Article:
Thea Proctor1879 Armidale, New South Wales – 1966 Gadigal Country / Sydney
Thea Proctor by Lara Nicholls
Excerpted from the Know My Name publication (2020).
Romance, drama and modernity: the prints of Thea Proctor contain an ample dose of each, emphasised by the bright, resolute colours of her palette. The overall sense contained within her elegantly crowded compositions is that of Arcadian pleasure and beauty with a hint of not unwelcome trouble ahead. Perhaps Proctor’s most enigmatic and suggestive print, The rose 1927 beckons us to enjoy a fleeting moment of great intimacy. Two women, their painted faces drawn together towards a plum‑coloured rose, are surrounded by vivid garden flowers. While the subject of the work is the symbolic bloom, the central action is the enactment of the sense of smell. The rose itself appears almost secondary to the vibrant hibiscus decorating each woman’s hair. Securing the dark‑haired woman’s chignon is a red beaded comb that echoes the red lipstick and choker of her friend, Proctor’s cousin, designer Hera Roberts. Her downcast blue eyes land on the perfectly formed flower and mirror the flamboyant Lapis earrings worn by her companion, which in turn reflect the blue anemone in Roberts’ hair and striped shirt.
Artist Ethel Anderson explained Proctor’s confident use of colour:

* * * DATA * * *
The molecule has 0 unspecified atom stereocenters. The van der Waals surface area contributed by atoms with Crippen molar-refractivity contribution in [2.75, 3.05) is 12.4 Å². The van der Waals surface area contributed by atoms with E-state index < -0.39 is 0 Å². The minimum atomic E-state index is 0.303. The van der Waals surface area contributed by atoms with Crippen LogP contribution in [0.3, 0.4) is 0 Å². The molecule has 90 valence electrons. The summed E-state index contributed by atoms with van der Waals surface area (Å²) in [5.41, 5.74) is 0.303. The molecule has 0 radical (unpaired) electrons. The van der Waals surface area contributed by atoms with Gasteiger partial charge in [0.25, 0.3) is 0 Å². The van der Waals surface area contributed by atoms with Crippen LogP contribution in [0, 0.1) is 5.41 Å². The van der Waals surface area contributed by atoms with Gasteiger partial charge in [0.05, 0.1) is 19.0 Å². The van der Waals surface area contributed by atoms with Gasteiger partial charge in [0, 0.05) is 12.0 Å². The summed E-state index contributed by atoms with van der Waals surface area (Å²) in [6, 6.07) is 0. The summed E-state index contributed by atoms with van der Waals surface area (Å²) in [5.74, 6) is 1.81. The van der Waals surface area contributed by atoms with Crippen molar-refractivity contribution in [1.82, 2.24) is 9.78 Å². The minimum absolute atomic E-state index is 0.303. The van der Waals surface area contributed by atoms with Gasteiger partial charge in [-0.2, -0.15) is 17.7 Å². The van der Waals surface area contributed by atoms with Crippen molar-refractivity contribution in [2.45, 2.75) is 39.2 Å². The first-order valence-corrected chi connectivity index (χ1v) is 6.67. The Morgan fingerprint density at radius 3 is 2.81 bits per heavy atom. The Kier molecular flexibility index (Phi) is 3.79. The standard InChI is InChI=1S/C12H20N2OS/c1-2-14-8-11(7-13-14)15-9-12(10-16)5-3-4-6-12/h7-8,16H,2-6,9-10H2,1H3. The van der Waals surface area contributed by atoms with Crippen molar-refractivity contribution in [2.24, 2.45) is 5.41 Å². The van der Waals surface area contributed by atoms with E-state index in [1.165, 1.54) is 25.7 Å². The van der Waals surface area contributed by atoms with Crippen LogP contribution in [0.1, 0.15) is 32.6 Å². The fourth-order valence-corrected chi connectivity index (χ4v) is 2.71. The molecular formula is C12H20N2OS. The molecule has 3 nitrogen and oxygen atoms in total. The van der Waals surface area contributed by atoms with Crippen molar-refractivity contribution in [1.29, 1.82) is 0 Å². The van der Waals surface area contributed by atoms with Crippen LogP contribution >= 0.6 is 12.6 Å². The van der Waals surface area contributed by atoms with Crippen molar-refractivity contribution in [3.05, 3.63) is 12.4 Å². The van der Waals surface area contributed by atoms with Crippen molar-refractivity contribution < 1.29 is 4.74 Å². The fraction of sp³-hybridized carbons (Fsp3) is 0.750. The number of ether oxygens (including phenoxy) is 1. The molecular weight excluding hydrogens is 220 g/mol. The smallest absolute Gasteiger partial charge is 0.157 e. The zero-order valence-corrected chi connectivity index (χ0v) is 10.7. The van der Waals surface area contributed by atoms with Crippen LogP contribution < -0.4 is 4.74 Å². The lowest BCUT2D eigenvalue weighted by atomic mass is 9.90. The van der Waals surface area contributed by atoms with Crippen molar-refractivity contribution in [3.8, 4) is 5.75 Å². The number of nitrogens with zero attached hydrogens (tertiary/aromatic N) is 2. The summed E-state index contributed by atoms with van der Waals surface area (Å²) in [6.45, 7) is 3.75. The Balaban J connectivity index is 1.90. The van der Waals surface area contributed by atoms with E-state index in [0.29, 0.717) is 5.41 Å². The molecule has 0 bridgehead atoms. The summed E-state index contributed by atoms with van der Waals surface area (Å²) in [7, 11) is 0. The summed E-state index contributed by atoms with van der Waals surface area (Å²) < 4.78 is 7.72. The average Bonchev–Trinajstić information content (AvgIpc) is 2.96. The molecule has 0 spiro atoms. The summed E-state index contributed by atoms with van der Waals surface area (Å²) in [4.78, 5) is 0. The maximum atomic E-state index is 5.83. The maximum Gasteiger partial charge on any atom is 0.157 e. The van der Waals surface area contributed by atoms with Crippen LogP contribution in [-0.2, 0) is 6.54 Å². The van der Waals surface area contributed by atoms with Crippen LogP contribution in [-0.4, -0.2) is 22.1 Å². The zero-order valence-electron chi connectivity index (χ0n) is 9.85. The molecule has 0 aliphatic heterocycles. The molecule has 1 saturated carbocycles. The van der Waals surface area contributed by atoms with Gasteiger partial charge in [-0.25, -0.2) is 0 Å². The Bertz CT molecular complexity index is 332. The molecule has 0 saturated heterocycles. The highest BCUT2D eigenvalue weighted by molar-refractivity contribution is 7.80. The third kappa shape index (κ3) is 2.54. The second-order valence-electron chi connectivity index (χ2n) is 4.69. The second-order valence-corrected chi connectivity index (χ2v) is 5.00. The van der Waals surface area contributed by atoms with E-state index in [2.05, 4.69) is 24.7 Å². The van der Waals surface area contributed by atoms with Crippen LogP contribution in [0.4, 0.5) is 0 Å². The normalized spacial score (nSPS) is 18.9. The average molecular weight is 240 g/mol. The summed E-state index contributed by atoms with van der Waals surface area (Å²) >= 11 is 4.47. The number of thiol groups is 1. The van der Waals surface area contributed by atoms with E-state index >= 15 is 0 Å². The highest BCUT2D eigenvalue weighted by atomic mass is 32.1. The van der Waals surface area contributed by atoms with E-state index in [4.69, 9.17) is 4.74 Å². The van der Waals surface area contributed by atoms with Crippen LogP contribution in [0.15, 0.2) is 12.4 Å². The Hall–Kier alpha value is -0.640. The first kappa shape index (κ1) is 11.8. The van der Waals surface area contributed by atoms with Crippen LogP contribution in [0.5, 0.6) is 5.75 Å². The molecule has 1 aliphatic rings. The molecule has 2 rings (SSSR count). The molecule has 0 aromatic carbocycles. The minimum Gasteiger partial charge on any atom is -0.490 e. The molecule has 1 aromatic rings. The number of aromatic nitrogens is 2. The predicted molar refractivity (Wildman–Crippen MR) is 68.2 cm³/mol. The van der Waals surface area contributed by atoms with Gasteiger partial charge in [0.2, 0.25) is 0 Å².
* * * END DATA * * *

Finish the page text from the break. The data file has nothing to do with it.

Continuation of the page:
If Mr. Yeates can speak of ‘bitter’ crimson, it is, presumably, orthodox to talk of Miss Proctor’s darting puce, her indignant purples, her garrulous roses and clamant greens and inordinate yellows, her alluring blues, and nestling reds and pinks? With these her palette is as brilliant, and as irrational, as sinking Apollo’s.(1)
Proctor shared an instinctive understanding of colour and design with artist Margaret Preston and her first woodblock prints were made with timber given to her by Preston. The artist displayed Preston’s bright red woodblock print, Bowl of native flowers c1922 in her ordered and minimalist George Street studio in Sydney. Preston in turn painted Thea Proctor’s tea party 1924.(2) In a powerful and enterprising feat, the two women held joint exhibitions in 1925 at Grosvenor Galleries in both Sydney and Melbourne.
Born in Armidale, New South Wales, Proctor moved to London in 1903 where she remained for 18 years making a name for herself as a lithographer and designer. A woman of great taste and style, she was considered one of the most fashionable people in the bohemian Chelsea arts scene where she had a studio in Oakley Crescent. Proctor exhibited at the Royal Academy during this period and would send works back home for exhibition, including the First Australian exhibition of women’s work in 1907.(3) When she returned to Australia in 1921 Proctor was influential in the development of modern art and design in Sydney, where she taught at the Julian Ashton Art School and regularly designed the covers for the newly established and highly fashionable magazine, The Home. Indeed, The rose was originally a drawing for the July 1927 cover of the magazine and was exhibited later that year in woodblock form at the New Gallery in Melbourne.
(1) Ethel Anderson, ‘The Art of Miss Thea Proctor’, Art and Australia, no 43, April 1932, p9.
(2) Society of Artists, 1924, cat 110.
(3) This exhibition was not in fact the first exhibition of women’s work to be exhibited in Australia. The first was the Exhibition of women’s industries, held in Sydney in 1888.
Citation: Cite this excerpt as: Nicholls, Lara. "Thea Proctor" in N Bullock, K Cole, D Hart & E Pitt (eds), Know My Name, National Gallery of Australia, Canberra, 2020, pp 302–303.
LARA NICHOLLS is Assistant Curator, Australian Paintings and Sculpture, National Gallery of Australia, Canberra.